December 18th, 2009
This last week I gotten several questions about the basics of real estate photography like “should I use autofocus?”, “what should I do about reflections from my flash?”, “should I increase the ISO if there isn’t enough light?”. “should I use RAW or JPG?” So I thought it would be useful to step through some of the basics.
- Expect to do some post processing to get the best image possible. You can do everything you need to do for real estate photography with Photoshop Elements or Photoshop. Lightroom is easier for most post but doesn’t fix vertical and barrel distortion. PTlens will fill that hole.
- To get the very best results in post processing you should be shooting in RAW. A RAW file allows you to make more changes to white balance, exposure etc without ruining the image. Yea the files are bigger but these days memory cards and storage are cheap.
- Use the histogram and expose to the right. This rule takes advantage of how CCD and CMOS sensors work.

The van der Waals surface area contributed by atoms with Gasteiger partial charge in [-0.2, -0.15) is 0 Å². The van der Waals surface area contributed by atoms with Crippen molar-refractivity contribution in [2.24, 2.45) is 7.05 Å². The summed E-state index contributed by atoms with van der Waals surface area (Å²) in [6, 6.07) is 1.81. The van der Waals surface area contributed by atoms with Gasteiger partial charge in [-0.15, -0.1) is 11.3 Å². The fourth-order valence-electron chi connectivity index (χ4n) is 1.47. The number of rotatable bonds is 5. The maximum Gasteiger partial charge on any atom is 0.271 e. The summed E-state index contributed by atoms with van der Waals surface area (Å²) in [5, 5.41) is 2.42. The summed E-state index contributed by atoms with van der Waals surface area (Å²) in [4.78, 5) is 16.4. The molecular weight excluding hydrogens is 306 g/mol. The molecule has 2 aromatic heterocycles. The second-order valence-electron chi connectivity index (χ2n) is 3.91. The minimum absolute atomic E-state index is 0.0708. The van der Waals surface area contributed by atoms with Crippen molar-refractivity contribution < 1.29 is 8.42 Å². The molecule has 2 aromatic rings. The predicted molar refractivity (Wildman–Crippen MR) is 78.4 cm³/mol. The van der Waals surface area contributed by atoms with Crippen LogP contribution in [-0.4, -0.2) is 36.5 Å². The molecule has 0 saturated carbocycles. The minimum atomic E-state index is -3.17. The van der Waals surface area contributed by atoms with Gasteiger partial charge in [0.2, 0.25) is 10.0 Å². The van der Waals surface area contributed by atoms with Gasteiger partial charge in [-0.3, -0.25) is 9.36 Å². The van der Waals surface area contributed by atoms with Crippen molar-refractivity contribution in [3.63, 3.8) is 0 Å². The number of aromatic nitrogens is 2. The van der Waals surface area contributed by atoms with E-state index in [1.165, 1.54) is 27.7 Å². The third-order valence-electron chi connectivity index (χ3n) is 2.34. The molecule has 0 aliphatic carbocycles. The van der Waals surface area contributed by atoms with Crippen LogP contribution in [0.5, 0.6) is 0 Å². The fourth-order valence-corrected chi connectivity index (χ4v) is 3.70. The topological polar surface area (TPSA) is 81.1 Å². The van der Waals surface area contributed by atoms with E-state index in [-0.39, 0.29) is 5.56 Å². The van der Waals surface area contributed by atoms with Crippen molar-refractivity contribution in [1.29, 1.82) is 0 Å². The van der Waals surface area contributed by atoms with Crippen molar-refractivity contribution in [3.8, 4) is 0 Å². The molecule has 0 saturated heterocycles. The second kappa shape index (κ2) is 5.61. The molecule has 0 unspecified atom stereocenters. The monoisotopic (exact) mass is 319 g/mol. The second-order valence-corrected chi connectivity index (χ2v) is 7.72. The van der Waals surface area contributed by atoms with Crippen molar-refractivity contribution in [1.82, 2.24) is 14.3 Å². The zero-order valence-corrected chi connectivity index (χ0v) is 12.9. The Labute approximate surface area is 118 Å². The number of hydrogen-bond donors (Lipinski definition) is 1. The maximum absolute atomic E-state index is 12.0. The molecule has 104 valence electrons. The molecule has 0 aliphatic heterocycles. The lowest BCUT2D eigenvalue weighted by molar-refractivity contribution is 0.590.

- Pay attention to white balance. It’s easy to adjust white balance in Lightroom, Photoshop or Photoshop Elements. There’s no right white balance, it’s what looks good to you or your client.
- If you are using flash (on-camera or off-camera) you don’t need to use a tripod (because the flash duration is so short) but if you don’t use flash you should use a tripod to keep good focus at long exposures.
- Reflections (particularly if you use on-camera flash) and hot-spots are inevitable when using flash. They can be removed easily in post processing (with cloning).
- Use hyper-focal focusing to make sure your images are sharp from a few feet to infinity. You can’t fix an out of focus image in post processing. You have to get it right in the camera.
- Autofocus can be hard to control in low light interiors. There are a bunch of reasons to just turn it off and use manual focusing.
- Even though many modern day sensors look good pretty at high ISO settings, you are better off keeping the ISO as low as possible. The rule of thumb is if you are shooting HDR keep the ISO at 100 or lower because the HDR process increases noise so you want to start out with as little noise as possible. For flash work use ISO around 400. This effectively gives you flash(s) more power and there’s less of a problem with noise when using flash.
I may have missed something. Feel free to add your favorite basic rule or tell me if I’ve missed something important.